CADN Speaker Series
DateWednesday, March 22, 2017 - 7:00pm

Cost

Free

Email

jdrobnick@faculty.ocadu.ca

Website Location

Room 190, 100 McCaul Street

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Eve Tuck
Wednesday, March 22, 2017 - 7:00pm

CADN SPEAKER SERIES

Where is Your Disruption? 

Fragmentation and Entanglement in Contemporaneity

Divisiveness has been a prominent feature in the cultural and political discourse of the past year. Given such fragmentation, what are the possibilities for remedying social cohesiveness? What role can art play in addressing the disruptiveness that permeates contemporaneity? This speaker series explores the manifold ways that disorder and fragmentation pervade contemporary art, design and new media theory, practice and exhibition. Our speakers will discuss some of the emerging ideas of a history not yet written – the history of a contemporary art entangled with political issues, social trends and millennial concerns.

The MA Program in Contemporary Art, Design and New Media Art Histories (CADN) at OCAD University invites the public to participate in two sets of conversations between artists, scholars and activists on the current state of art and politics. The first conversation occurs on March 7 and features artist Luis Jacob and philosopher Mark Kingwell.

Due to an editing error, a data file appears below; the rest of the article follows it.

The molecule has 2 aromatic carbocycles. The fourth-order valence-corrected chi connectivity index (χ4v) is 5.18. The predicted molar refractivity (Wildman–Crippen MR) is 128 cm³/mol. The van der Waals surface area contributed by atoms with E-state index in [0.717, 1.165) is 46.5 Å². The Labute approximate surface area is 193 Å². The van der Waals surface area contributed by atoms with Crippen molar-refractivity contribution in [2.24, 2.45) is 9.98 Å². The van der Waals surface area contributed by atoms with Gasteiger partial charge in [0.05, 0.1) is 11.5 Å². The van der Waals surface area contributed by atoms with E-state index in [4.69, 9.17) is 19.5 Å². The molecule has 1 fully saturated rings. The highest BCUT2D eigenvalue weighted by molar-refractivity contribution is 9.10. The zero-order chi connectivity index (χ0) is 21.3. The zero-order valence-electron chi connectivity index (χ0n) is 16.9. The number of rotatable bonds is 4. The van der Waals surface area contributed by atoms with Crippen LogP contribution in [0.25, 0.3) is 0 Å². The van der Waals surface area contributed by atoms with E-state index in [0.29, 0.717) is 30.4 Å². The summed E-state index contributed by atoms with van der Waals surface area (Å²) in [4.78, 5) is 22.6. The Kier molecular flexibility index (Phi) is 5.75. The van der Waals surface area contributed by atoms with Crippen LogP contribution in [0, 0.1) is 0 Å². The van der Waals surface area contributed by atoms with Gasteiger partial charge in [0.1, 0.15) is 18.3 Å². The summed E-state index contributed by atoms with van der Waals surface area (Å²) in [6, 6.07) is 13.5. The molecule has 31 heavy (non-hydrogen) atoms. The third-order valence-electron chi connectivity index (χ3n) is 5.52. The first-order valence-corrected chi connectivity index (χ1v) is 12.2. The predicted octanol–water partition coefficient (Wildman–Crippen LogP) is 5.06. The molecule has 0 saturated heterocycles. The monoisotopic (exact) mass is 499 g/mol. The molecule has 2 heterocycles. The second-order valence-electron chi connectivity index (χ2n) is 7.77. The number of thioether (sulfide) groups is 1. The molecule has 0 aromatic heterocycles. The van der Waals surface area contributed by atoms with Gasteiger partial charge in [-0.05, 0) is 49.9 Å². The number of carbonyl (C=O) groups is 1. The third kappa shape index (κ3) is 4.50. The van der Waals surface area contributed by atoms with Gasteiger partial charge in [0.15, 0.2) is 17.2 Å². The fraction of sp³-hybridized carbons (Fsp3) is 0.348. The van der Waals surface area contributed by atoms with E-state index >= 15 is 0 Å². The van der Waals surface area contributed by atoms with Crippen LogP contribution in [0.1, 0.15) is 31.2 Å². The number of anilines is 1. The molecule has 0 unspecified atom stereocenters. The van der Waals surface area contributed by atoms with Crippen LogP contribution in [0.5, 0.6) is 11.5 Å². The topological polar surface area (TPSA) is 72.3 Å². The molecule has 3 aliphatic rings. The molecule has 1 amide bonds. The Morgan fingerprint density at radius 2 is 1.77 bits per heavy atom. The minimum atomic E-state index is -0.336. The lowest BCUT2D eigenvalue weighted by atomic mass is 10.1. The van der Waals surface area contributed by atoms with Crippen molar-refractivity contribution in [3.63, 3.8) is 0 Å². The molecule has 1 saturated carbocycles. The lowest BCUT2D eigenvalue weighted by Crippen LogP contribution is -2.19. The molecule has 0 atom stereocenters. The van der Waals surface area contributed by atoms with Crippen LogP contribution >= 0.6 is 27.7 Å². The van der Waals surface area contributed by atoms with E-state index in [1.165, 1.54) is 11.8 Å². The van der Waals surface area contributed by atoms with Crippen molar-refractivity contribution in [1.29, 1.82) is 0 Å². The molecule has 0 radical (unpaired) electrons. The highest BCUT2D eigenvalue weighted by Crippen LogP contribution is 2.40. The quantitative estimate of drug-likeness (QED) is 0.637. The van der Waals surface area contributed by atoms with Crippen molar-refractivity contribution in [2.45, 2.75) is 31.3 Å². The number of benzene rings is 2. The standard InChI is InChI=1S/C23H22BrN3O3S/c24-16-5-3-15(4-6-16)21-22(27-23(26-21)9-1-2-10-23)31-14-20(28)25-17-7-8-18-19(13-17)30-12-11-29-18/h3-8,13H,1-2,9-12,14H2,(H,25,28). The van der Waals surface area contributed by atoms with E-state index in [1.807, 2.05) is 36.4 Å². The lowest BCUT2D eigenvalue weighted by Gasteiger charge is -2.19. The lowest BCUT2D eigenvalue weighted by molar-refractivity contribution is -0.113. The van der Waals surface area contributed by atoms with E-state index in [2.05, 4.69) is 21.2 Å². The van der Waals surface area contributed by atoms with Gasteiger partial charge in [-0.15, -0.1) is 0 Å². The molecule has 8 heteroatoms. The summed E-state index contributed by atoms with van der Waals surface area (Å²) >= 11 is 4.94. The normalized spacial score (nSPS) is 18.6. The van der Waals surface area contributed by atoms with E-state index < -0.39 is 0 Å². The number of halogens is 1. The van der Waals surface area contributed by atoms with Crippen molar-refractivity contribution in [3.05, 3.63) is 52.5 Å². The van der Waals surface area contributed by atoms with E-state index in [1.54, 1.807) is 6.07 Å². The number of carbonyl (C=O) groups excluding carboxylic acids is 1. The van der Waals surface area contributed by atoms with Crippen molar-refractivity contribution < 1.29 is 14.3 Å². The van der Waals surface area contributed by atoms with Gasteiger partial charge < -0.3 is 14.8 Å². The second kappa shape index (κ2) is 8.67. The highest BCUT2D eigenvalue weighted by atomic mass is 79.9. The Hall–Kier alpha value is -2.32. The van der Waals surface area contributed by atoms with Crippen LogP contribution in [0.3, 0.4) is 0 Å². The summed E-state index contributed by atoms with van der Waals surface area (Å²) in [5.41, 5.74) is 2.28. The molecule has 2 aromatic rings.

Eve Tuck and Robert Diaz

Eve Tuck teaches at OISE and has conducted research on neoliberal educational policies, migrant youth, and Indigenous social and political thought. Her publications include Urban Youth and School Push-Out (2012), Youth Resistance Research and Theories of Change (2014, co-edited with K. Wayne Yang), and the influential article "Decolonization Is Not a Metaphor" (2012). Tuck is Unangax and an enrolled member of the Aleut Community of St. Paul Island, Alaska.

Robert Diaz teaches transnational feminisms, globalization, and sexuality studies at the University of Toronto. His research focuses on Asian diasporic, postcolonial, and queer studies. His writings have recently appeared in Journal of Asian American Studies (2016) and Global Asian Popular Culture (2016). Diaz is currently co-editing Diasporic Intimacies: Queer Filipinos and Canadian Imaginaries.

 ___________________________

The MA Program in Contemporary Art, Design and New Media Art Histories (CADN) at OCAD University invites the public to participate in two sets of conversations between artists, scholars and activists on the current state of art and politics. The second conversation occurs on March 22 and features Eve Tuck and Robert Diaz.

Seating for this event is limited. 

For more information, contact Jim Drobnick, CADN Program Director, jdrobnick@faculty.ocadu.ca

___________________________

The MA program in Contemporary Art, Design and New Media Art Histories prepares students to investigate the breadth and complexity of today's cultural landscape. Through historical contextualization, scholarly rigour, and cross-disciplinary methods, this program trains students to produce pioneering research into newly emerging art and design practices. CADN offers three fields of specialization: contemporary art history, design history, and new media art history. Working with an extensive core of over fifty faculty members, students are encouraged to generate their own insights into the ever-shifting world of contemporary art and culture.

Venue & Address: 
Room 190, 100 McCaul Street
Email: 
jdrobnick@faculty.ocadu.ca
Cost: 
Free
CADN Speaker Series